Despite the desperate hope of shrill liberals eager to grow taxes and expand further the size of government, Texas isn’t on the brink of disaster or teetering on the edge of an economic abyss. There is a relatively simple solution to the state’s possible budget woes: don’t spend so much.

What the liberal loons babbling in the blogosphere, and on the editorial boards of Texas’ newspapers, fail to recognize is that the Lone Star State’s projected budget shortfall is categorically different than the real-world deficits and debt faced by California, Illinois and so many other states. Remember, those states followed the liberal prescription of tax-tax-tax and spend-spend-spend.

The Dallas Morning News, aided and abetted by Bill White’s fan club (which are pretty much one and the same) is even pushing the silly notion California is fiscally better off than we are.

(Take a second, stop laughing, then continue.)

Apparently the editorialists haven’t paid much attention to what every business-climate and economic observer has said about the two states in recent years. Or noticed the number of Californians abandoning their state for the better economic climes of Texas…

The Orange County Register opined just yesterday that “while California’s policies may advance government expansion and control, they run counter to the economic needs of residents and businesses.”

No need for pesky facts to interrupt the daydreams of liberals hoping for a sudden leftist ascendency on November 2.

But facts are facts. California was engaged in reckless overspending by tens of billions of dollars every year to finance big-government agendas and union demands. While lawmakers in Sacramento barely balanced their budget (100 days overdue) this year, the press there is already reporting the veneer is coming off and a billion-dollar budget fissure is about to re-open shortly after the election.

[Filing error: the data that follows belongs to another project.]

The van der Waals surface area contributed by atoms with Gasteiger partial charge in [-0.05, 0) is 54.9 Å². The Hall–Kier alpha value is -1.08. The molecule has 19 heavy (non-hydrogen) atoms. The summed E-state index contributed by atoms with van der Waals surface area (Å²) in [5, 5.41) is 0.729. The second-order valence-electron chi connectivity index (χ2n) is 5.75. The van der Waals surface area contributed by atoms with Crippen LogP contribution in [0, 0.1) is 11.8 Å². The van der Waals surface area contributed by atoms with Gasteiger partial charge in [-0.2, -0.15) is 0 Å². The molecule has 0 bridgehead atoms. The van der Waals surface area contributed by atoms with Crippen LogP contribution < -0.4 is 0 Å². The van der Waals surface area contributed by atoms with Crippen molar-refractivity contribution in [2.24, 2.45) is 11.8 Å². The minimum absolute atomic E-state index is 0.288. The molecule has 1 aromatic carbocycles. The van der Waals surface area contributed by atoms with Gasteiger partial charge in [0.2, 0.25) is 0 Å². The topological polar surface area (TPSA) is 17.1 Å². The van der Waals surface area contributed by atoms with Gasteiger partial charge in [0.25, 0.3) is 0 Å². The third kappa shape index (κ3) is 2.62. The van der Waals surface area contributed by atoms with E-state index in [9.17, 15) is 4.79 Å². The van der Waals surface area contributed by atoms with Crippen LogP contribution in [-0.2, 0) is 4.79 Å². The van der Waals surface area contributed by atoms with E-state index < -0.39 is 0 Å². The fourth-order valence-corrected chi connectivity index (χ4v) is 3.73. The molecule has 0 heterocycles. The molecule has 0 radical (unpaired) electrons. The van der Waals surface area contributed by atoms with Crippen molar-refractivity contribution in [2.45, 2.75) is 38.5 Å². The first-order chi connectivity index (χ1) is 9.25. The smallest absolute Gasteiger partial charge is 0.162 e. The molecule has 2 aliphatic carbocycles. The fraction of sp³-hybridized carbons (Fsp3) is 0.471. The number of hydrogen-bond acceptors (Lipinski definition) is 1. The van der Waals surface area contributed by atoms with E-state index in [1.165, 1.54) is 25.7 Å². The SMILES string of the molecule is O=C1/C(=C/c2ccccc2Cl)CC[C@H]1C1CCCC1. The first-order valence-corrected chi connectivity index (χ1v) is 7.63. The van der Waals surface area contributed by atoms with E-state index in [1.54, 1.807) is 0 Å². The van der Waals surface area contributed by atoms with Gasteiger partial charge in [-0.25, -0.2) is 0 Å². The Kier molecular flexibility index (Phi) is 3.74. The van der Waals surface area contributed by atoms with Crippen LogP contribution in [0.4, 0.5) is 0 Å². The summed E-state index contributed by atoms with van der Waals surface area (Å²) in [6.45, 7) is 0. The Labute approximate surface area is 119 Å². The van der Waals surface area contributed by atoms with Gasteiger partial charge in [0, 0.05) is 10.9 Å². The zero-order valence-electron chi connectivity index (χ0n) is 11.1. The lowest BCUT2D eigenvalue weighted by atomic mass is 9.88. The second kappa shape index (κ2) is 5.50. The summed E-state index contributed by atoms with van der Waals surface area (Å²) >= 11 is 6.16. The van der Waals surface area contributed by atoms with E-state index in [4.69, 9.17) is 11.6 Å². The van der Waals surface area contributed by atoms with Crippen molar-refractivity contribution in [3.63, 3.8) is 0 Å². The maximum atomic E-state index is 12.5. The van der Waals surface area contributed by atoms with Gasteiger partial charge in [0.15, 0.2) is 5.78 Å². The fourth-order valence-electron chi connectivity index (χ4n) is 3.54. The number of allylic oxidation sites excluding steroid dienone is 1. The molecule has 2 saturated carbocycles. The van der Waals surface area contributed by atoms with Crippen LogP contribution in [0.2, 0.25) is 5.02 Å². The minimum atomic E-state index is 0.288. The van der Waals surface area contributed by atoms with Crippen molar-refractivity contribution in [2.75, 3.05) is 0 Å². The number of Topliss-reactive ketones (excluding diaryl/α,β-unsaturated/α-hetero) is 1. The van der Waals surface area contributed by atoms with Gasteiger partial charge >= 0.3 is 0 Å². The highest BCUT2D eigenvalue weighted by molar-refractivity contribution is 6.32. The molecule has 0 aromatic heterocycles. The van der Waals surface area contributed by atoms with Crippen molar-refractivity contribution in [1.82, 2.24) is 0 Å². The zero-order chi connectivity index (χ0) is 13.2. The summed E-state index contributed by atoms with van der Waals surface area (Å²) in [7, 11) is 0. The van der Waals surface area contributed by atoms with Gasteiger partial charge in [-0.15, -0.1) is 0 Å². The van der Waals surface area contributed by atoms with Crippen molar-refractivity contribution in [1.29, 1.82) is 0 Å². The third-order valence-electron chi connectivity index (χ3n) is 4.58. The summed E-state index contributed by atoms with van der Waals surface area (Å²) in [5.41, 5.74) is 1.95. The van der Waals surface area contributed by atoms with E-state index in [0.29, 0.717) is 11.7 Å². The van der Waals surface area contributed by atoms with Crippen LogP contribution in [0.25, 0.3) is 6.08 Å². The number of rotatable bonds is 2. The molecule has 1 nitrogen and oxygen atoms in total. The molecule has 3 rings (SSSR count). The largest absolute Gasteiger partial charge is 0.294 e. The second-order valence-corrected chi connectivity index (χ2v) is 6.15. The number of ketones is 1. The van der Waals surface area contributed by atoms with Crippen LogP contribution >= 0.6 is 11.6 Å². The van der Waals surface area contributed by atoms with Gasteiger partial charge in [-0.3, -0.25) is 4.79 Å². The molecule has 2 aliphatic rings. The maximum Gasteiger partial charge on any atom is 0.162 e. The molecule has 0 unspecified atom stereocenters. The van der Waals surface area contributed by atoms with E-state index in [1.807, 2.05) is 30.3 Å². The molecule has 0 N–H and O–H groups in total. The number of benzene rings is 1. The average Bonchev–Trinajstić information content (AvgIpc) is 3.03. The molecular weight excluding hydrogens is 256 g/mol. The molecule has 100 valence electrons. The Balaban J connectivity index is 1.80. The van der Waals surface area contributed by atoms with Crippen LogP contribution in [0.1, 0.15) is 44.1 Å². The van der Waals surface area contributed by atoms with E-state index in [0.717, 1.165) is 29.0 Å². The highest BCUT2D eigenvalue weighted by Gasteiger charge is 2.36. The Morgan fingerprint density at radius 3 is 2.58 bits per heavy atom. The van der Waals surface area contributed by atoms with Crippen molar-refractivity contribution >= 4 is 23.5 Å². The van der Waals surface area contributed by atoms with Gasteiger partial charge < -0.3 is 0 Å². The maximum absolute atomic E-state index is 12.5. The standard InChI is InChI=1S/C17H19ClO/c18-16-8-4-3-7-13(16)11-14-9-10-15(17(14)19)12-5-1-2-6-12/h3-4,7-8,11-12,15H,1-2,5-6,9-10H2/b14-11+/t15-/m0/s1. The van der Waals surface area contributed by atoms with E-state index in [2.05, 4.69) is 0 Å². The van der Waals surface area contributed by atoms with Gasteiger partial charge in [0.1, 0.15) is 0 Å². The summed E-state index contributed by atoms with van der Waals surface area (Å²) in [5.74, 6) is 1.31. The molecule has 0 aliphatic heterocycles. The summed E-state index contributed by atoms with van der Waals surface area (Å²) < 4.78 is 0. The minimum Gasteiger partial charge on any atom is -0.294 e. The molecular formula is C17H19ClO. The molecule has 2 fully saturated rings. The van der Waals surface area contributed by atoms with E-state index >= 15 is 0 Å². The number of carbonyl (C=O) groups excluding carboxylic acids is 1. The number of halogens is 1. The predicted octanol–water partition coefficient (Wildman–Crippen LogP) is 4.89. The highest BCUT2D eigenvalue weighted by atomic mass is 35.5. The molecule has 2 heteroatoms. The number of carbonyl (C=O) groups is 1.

The Associated Press reports California’s next governor is “expected to face a multibillion dollar deficit” upon entering office.

In California, they have constantly over-spent and over-taxed and over-borrowed, budget after budget, year after year. They had maxed out their credit cards, overdrew the banks, borrowed from neighbors and pawned off silverware. Spend, spend, spend. Borrow-borrow-borrow.

As a result, California has been exporting jobs — mainly to Texas, thank you very much.

Texas’ budget situation is completely different. Texas budget has not overspent revenues. What people are talking about right now, going into the 2011 legislative session, is a projected difference between what some want to spend, and the possible revenues others think will be available. There is no deficit in Texas, because there is no 2012-13 budget. It has not yet even been written.

That they fail to understand the difference says a lot about the economic illiteracy gripping the blathering left. Thank goodness they are losing.

Michael Quinn Sullivan

Michael Quinn Sullivan is the publisher of Texas Scorecard. He is a native Texan, a graduate of Texas A&M, and an Eagle Scout. Previously, he has worked as a newspaper reporter, magazine contributor, Capitol Hill staffer, and think tank vice president. Michael and his wife have three adult children, a son-in-law, and a dog. Michael is the author of three books, including "Reflections on Life and Liberty."


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